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‘Noma’: The latest addition to WHO’s list of neglected tropical diseases

  • Category
    Science & Technology
  • Published
    24th Dec, 2023

Context

The severe gangrenous disease of mouth and face has 90% mortality rate and is associated with extreme poverty, malnutrition

About

WHO and Noma:

  • The World Health Organization (WHO) took a significant step on December 15, 2023, by officially adding noma, a severe gangrenous disease affecting the mouth and face, to its list of neglected tropical diseases (NTD).
  • Commonly known as cancrumoris, noma poses a significant health threat, especially to marginalized children living in extreme poverty.

Neglected Tropical Diseases (NTDs):

  • NTDs are a group of infections that are very common amongst marginalized communities in the developing regions of Africa, Asia and the Americas.
  • They are caused by a variety of pathogens such as viruses, bacteria, protozoa and parasitic worms.
  • NTDs are common in tropical areas where people do not have access to clean water and sanitation.
  • These NTD diseases receive less funding for research and treatment than malaises like tuberculosis, HIV-AIDS and malaria.
  • Examples of NTDs are: snakebite envenomation, scabies, yaws, trachoma, Leishmaniasis and Chagas disease etc

The Severity of Noma

  • High Mortality Rate:Noma, with a mortality rate of approximately 90%, is associated with extreme poverty, malnutrition, poor sanitation, and limited access to oral hygiene.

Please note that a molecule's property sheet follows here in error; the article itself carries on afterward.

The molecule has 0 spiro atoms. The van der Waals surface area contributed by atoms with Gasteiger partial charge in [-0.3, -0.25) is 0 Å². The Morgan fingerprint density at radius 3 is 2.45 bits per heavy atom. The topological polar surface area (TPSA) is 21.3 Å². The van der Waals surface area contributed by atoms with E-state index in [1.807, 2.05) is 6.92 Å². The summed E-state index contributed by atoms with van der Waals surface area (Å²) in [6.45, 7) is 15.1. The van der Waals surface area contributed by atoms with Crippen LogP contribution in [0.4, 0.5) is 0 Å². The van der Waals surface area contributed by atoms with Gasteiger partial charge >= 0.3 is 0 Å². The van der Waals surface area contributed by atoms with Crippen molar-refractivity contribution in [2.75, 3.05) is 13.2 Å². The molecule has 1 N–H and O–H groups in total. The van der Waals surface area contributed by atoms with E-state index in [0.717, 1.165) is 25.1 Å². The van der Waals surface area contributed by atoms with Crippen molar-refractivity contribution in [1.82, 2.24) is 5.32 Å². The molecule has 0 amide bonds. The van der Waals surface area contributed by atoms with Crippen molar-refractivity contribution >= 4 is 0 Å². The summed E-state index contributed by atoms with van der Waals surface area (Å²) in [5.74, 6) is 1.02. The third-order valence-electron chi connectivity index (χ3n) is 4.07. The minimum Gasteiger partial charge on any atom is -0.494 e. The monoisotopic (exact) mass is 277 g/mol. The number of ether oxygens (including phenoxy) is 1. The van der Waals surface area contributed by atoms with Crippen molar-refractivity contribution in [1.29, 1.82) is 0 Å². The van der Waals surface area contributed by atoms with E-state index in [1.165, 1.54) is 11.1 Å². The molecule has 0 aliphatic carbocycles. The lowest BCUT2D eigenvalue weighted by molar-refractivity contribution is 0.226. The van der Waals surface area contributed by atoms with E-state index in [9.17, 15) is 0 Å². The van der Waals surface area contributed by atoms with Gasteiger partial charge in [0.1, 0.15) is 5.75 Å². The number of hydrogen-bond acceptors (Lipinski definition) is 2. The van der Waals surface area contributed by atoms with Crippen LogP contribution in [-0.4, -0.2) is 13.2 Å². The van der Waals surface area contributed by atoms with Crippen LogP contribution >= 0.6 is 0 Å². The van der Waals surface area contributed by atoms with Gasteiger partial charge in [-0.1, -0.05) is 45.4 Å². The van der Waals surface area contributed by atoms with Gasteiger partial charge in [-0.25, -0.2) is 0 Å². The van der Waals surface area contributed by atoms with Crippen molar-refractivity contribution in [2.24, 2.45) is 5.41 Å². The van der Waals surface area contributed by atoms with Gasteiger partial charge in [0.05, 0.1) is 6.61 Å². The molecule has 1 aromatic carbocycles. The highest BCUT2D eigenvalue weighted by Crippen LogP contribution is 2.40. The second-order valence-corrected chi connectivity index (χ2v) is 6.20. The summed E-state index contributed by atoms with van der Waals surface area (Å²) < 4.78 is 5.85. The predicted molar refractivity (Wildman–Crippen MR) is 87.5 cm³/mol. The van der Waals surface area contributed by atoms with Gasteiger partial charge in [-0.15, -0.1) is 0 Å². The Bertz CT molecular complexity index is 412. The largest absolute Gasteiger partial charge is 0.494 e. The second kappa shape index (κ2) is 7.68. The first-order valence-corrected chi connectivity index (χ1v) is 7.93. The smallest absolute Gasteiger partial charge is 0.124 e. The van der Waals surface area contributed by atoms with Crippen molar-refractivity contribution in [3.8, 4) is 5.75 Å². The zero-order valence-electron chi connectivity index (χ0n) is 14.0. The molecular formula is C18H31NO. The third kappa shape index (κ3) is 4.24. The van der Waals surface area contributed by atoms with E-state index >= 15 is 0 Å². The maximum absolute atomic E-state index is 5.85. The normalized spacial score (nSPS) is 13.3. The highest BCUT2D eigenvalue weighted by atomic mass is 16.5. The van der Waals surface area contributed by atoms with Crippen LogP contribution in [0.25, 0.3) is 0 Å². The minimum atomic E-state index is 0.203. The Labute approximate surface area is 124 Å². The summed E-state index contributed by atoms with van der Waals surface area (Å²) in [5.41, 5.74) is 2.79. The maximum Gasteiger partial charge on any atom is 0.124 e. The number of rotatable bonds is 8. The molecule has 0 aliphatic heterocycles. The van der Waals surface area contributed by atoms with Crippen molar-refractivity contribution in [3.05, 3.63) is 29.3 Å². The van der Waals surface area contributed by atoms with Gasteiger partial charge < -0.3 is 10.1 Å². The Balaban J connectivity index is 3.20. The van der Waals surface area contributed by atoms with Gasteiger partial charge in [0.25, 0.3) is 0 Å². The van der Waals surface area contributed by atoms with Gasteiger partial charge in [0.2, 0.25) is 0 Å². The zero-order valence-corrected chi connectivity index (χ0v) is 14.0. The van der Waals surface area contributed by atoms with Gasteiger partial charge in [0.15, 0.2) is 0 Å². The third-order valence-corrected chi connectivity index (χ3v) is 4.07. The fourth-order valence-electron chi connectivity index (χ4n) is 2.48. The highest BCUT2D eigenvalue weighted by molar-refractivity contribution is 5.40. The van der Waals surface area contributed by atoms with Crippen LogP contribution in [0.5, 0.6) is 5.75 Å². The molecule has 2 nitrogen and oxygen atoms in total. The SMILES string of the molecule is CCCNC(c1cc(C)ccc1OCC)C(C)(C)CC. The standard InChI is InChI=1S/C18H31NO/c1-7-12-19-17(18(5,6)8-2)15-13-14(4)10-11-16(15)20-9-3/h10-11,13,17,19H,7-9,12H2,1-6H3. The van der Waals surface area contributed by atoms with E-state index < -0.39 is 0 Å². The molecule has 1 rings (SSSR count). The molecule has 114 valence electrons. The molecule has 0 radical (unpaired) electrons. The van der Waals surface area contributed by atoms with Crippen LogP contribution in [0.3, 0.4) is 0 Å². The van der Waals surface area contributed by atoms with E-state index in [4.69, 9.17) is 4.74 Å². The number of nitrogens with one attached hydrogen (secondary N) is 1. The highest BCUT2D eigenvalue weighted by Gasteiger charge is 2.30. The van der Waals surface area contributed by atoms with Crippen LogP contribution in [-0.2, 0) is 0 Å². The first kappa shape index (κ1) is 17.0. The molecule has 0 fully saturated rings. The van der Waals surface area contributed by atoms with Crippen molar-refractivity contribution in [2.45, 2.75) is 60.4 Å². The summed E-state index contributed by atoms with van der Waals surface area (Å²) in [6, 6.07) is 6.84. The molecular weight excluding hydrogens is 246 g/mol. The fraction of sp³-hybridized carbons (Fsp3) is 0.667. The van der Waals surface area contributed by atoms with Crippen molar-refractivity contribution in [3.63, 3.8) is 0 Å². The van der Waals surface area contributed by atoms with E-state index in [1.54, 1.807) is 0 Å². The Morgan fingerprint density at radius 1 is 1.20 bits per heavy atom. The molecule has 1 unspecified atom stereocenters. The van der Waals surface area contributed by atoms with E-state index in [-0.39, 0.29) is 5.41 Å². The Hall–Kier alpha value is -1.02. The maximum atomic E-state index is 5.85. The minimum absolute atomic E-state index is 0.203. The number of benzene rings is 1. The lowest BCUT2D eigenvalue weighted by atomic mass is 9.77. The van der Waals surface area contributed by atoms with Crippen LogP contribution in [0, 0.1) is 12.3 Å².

• Primary Target: It primarily targets children aged 2-6 years and is prevalent in impoverished communities.

Lack of Awareness and Reliable Data

  • Lack of Awareness: The lack of awareness surrounding noma is compounded by the absence of reliable data.
  • Disease Prevalence: While the WHO estimates 140,000 cases per year with a prevalence of 770,000 cases, the latest data dates back to 1998, emphasizing the hidden and neglected nature of this disease.

Origins and Risk Factors

  • Origin of Disease: The name "noma" is derived from the Greek word "nom?," meaning "to devour," reflecting the disease's ability to consume facial tissue and bones if not treated early.
  • Risk Factors:Noma is linked to poor oral hygiene, malnutrition, weakened immune systems, infections, and extreme poverty.
  • Although not contagious, it tends to strike when the body's defenses are weak.

Global Distribution and Impact

  • Developing Countries:Noma is frequently observed in developing countries, particularly in sub-Saharan Africa, where it disproportionately affects poor children aged 3-10 years.
  • Need for Early Detection: Early detection is crucial due to its high mortality rate, and interventions involving basic hygiene, antibiotics, and nutritional rehabilitation can significantly slow its spread.

Treatment Challenges and Consequences

  • Early treatment:Early treatment is imperative, as noma often starts as an ulcer on the mucous membrane, quickly developing into massive necrosis.
  • Consequences: Survivors face significant consequences, including facial disfigurement, jaw muscle spasms, oral incontinence, and speech problems.
  • Effective drugs and Treatment: Access to effective drugs and surgical treatments remains a challenge, particularly for those in extreme poverty.

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